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Ocean heat is climbing 40% faster than thought

Trends in ocean heat from 4 different observational datasets, compared to the CMIP5 computer model mean, from 1955 through 2017. Data: Cheng et al. Science, 2019; Chart: Lazaro Gamio/Axios.

New, independent observations from ocean buoys and other data sources show Earth's oceans are warming at a rate that's about 40% faster than indicated in the 2013 U.N. Intergovernmental Panel on Climate Change (IPCC) report.

Why it matters: The study, published Thursday in the journal Science, resolves a key uncertainty in climate science by reconciling analyses from a variety of different scientific teams.

The oceans are absorbing about 93% of the extra heat going into the climate system. So far, most of that heat resides in the upper ocean, and is only slowly diffusing down into deeper waters. Faster warming is already resulting in tangible, harmful impacts, from coral bleaching across the Great Barrier Reef to rapidly intensifying hurricanes.

  • Scientists describe the ocean as having a "long memory," meaning that the heat going into the waters now will continue to be released long after humans cut greenhouse gas emissions (assuming we do take that course).

Be smart: The data from four different research groups now generally match the ocean heat content projections from the newest climate models, the study finds, which indicates that these models are accurately simulating the Earth's radiation budget.

  • “We can see the emergence of the signal of global warming much more clearly in ocean heat content,” says study co-author Zeke Hausfather, an energy systems analyst at the climate research group Berkeley Earth.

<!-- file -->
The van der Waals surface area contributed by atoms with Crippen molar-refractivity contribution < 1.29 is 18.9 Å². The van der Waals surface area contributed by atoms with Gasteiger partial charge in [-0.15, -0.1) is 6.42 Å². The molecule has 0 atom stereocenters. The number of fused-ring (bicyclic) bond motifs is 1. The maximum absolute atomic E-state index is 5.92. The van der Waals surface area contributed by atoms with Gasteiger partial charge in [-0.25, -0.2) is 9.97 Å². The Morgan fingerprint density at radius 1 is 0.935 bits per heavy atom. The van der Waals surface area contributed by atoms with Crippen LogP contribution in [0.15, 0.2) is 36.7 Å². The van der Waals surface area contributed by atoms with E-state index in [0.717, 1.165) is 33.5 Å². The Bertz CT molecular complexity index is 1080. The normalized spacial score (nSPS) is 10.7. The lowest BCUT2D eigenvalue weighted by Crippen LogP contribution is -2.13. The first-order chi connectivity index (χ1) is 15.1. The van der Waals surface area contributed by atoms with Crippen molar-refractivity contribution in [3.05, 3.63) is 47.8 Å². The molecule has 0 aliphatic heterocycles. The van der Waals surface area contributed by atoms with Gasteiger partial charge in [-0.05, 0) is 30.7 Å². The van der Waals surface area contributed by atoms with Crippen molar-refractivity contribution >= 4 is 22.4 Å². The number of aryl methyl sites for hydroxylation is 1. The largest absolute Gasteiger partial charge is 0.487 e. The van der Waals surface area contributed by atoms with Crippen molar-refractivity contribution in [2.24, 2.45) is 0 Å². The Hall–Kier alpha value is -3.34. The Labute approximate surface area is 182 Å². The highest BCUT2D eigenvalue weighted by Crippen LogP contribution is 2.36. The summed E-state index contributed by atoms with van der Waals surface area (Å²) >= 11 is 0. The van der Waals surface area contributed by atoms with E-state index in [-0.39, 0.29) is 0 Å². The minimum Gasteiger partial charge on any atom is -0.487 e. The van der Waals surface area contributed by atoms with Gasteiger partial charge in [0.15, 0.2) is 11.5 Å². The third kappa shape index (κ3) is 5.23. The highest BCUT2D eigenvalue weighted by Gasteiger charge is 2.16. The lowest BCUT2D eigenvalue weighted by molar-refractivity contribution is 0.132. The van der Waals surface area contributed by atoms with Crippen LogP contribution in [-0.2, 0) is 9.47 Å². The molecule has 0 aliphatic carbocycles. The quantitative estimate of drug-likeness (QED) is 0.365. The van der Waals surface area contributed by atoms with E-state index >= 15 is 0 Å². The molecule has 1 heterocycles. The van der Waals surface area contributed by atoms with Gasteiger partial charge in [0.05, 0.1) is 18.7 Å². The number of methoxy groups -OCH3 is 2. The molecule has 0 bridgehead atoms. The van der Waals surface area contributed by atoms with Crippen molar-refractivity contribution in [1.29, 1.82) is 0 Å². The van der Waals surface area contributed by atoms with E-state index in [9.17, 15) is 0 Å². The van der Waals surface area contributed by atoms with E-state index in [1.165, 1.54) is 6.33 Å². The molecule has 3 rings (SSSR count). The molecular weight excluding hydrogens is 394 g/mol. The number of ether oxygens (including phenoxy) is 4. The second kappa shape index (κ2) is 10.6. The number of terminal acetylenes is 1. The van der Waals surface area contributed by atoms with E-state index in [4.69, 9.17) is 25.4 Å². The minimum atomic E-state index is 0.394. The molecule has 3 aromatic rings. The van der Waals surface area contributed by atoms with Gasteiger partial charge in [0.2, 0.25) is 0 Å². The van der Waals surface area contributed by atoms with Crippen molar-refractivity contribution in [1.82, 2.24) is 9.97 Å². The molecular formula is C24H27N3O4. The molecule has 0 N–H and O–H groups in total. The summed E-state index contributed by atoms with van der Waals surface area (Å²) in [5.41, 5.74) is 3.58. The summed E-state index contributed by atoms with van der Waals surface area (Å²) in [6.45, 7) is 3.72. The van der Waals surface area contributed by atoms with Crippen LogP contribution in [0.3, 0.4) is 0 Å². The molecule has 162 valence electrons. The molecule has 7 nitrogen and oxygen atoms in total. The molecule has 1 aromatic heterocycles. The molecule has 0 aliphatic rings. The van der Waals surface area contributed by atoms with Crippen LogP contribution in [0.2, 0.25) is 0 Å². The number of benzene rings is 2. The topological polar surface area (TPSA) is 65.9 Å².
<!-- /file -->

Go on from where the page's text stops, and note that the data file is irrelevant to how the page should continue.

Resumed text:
• Hausfather says 2018 will be the warmest year on record for the Earth's oceans, beating the record set just last year.

How it works: Because the ocean's heat content doesn't vary as sharply as surface temperatures, it is considered a more reliable indicator of global warming.

The impact: Warmer oceans are already causing unprecedented back-to-back coral bleaching events, and are contributing to sea-level rise. They're also causing glaciers to melt from below in Greenland and Antarctica.

  • Warmer waters provide critical fuel for extreme storms, with studies showing ties between Hurricane Harvey's devastating deluge and warmer than average waters in the Gulf of Mexico, for example.

Why you'll hear about this again: The oceans are a main reason why climate change will not relent even if emissions were to cease today, since they will continue to release heat, and also greenhouse gases, over time. There are also implications for carbon removal technologies, which are getting more attention from scientists and investments from major oil companies.

Lost in much of the discussion on carbon removal, however, is the potential for the oceans to spoil the party.

“The climate system has a long memory," Hausfather says, “It doesn’t warm as quickly as it otherwise would and it’s a lot harder to cool it back down once it starts warming.”

  • The bottom line: "Just like the oceans buffer the rate of warming, they would also similarly buffer the rate of cooling in a world where we had net-negative emissions," Hausfather says.

He cited a 2016 study that showed it would take slightly more negative emissions to reduce warming than it takes positive emissions to increase temperatures.